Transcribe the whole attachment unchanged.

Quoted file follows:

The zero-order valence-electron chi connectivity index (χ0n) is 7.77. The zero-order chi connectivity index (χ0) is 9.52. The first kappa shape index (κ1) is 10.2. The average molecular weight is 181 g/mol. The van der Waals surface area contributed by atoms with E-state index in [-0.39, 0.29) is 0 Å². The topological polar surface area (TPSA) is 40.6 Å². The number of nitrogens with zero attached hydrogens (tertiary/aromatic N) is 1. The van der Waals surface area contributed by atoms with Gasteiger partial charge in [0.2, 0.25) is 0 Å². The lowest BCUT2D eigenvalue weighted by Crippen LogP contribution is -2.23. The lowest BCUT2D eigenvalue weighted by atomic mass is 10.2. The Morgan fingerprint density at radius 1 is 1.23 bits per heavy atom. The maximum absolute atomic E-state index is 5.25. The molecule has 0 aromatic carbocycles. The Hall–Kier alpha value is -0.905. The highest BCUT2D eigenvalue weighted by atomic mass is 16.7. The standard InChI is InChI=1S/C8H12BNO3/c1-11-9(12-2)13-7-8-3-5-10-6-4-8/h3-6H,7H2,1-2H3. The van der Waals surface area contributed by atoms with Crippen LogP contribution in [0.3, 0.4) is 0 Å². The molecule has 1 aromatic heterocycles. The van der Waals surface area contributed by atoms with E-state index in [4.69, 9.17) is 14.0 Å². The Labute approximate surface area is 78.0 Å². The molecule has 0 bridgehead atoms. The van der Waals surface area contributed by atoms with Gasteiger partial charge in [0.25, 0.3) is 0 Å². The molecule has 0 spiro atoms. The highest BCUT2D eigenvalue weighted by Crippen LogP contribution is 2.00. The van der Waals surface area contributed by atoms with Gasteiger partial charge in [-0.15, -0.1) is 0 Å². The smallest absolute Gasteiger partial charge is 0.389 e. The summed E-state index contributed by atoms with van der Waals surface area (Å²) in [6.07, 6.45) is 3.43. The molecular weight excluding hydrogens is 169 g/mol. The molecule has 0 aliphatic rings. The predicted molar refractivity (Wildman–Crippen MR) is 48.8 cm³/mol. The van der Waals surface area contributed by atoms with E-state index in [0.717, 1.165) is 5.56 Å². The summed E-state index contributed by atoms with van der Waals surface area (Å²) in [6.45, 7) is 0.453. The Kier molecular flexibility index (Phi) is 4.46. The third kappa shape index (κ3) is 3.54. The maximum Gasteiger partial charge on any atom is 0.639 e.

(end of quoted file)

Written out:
The zero-order valence-electron chi connectivity index (χ0n) is 7.77. The zero-order chi connectivity index (χ0) is 9.52. The first kappa shape index (κ1) is 10.2. The average molecular weight is 181 g/mol. The van der Waals surface area contributed by atoms with E-state index in [-0.39, 0.29) is 0 Å². The topological polar surface area (TPSA) is 40.6 Å². The number of nitrogens with zero attached hydrogens (tertiary/aromatic N) is 1. The van der Waals surface area contributed by atoms with Gasteiger partial charge in [0.2, 0.25) is 0 Å². The lowest BCUT2D eigenvalue weighted by Crippen LogP contribution is -2.23. The lowest BCUT2D eigenvalue weighted by atomic mass is 10.2. The Morgan fingerprint density at radius 1 is 1.23 bits per heavy atom. The maximum absolute atomic E-state index is 5.25. The molecule has 0 aromatic carbocycles. The Hall–Kier alpha value is -0.905. The highest BCUT2D eigenvalue weighted by atomic mass is 16.7. The standard InChI is InChI=1S/C8H12BNO3/c1-11-9(12-2)13-7-8-3-5-10-6-4-8/h3-6H,7H2,1-2H3. The van der Waals surface area contributed by atoms with Crippen LogP contribution in [0.3, 0.4) is 0 Å². The molecule has 1 aromatic heterocycles. The van der Waals surface area contributed by atoms with E-state index in [4.69, 9.17) is 14.0 Å². The Labute approximate surface area is 78.0 Å². The molecule has 0 bridgehead atoms. The van der Waals surface area contributed by atoms with Gasteiger partial charge in [0.25, 0.3) is 0 Å². The molecule has 0 spiro atoms. The highest BCUT2D eigenvalue weighted by Crippen LogP contribution is 2.00. The van der Waals surface area contributed by atoms with Gasteiger partial charge in [-0.15, -0.1) is 0 Å². The smallest absolute Gasteiger partial charge is 0.389 e. The summed E-state index contributed by atoms with van der Waals surface area (Å²) in [6.07, 6.45) is 3.43. The molecular weight excluding hydrogens is 169 g/mol. The molecule has 0 aliphatic rings. The predicted molar refractivity (Wildman–Crippen MR) is 48.8 cm³/mol. The van der Waals surface area contributed by atoms with E-state index in [0.717, 1.165) is 5.56 Å². The summed E-state index contributed by atoms with van der Waals surface area (Å²) in [6.45, 7) is 0.453. The Kier molecular flexibility index (Phi) is 4.46. The third kappa shape index (κ3) is 3.54. The maximum Gasteiger partial charge on any atom is 0.639 e.